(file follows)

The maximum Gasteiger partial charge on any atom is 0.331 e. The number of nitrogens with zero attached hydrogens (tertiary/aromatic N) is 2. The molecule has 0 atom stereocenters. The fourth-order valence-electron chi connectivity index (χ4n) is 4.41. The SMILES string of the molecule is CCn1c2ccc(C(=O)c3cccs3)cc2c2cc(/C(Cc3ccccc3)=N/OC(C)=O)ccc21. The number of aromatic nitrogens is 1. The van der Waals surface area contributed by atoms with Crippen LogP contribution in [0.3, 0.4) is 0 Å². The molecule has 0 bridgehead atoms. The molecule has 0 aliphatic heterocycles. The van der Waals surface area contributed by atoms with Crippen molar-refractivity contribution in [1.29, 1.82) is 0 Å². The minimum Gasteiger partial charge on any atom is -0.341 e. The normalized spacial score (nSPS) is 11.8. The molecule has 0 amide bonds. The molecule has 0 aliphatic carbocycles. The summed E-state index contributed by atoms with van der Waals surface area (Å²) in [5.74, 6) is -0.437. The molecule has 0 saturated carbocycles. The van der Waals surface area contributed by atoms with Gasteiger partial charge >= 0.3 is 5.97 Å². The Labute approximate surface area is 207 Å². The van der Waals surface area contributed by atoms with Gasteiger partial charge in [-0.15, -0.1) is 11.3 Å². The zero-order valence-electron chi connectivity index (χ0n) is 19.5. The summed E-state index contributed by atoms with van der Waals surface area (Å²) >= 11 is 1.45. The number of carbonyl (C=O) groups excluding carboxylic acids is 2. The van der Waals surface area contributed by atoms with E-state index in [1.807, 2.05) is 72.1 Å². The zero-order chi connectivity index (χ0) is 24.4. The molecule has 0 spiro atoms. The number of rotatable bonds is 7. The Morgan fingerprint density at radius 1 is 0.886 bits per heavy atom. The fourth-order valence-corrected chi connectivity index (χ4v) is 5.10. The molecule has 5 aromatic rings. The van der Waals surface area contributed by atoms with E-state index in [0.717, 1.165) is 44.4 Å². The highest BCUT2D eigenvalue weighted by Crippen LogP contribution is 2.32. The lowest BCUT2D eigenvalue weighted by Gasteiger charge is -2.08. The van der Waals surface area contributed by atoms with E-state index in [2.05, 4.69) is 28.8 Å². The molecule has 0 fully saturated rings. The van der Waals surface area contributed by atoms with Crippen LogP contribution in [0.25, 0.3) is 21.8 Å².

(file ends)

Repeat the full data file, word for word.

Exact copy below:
The maximum Gasteiger partial charge on any atom is 0.331 e. The number of nitrogens with zero attached hydrogens (tertiary/aromatic N) is 2. The molecule has 0 atom stereocenters. The fourth-order valence-electron chi connectivity index (χ4n) is 4.41. The SMILES string of the molecule is CCn1c2ccc(C(=O)c3cccs3)cc2c2cc(/C(Cc3ccccc3)=N/OC(C)=O)ccc21. The number of aromatic nitrogens is 1. The van der Waals surface area contributed by atoms with Crippen LogP contribution in [0.3, 0.4) is 0 Å². The molecule has 0 bridgehead atoms. The molecule has 0 aliphatic heterocycles. The van der Waals surface area contributed by atoms with Crippen molar-refractivity contribution in [1.29, 1.82) is 0 Å². The minimum Gasteiger partial charge on any atom is -0.341 e. The normalized spacial score (nSPS) is 11.8. The molecule has 0 amide bonds. The molecule has 0 aliphatic carbocycles. The summed E-state index contributed by atoms with van der Waals surface area (Å²) in [5.74, 6) is -0.437. The molecule has 0 saturated carbocycles. The van der Waals surface area contributed by atoms with Gasteiger partial charge >= 0.3 is 5.97 Å². The Labute approximate surface area is 207 Å². The van der Waals surface area contributed by atoms with Gasteiger partial charge in [-0.15, -0.1) is 11.3 Å². The zero-order valence-electron chi connectivity index (χ0n) is 19.5. The summed E-state index contributed by atoms with van der Waals surface area (Å²) >= 11 is 1.45. The number of carbonyl (C=O) groups excluding carboxylic acids is 2. The van der Waals surface area contributed by atoms with E-state index in [1.807, 2.05) is 72.1 Å². The zero-order chi connectivity index (χ0) is 24.4. The molecule has 0 spiro atoms. The number of rotatable bonds is 7. The Morgan fingerprint density at radius 1 is 0.886 bits per heavy atom. The fourth-order valence-corrected chi connectivity index (χ4v) is 5.10. The molecule has 5 aromatic rings. The van der Waals surface area contributed by atoms with E-state index in [0.717, 1.165) is 44.4 Å². The highest BCUT2D eigenvalue weighted by Crippen LogP contribution is 2.32. The lowest BCUT2D eigenvalue weighted by Gasteiger charge is -2.08. The van der Waals surface area contributed by atoms with E-state index in [2.05, 4.69) is 28.8 Å². The molecule has 0 fully saturated rings. The van der Waals surface area contributed by atoms with Crippen LogP contribution in [0.25, 0.3) is 21.8 Å².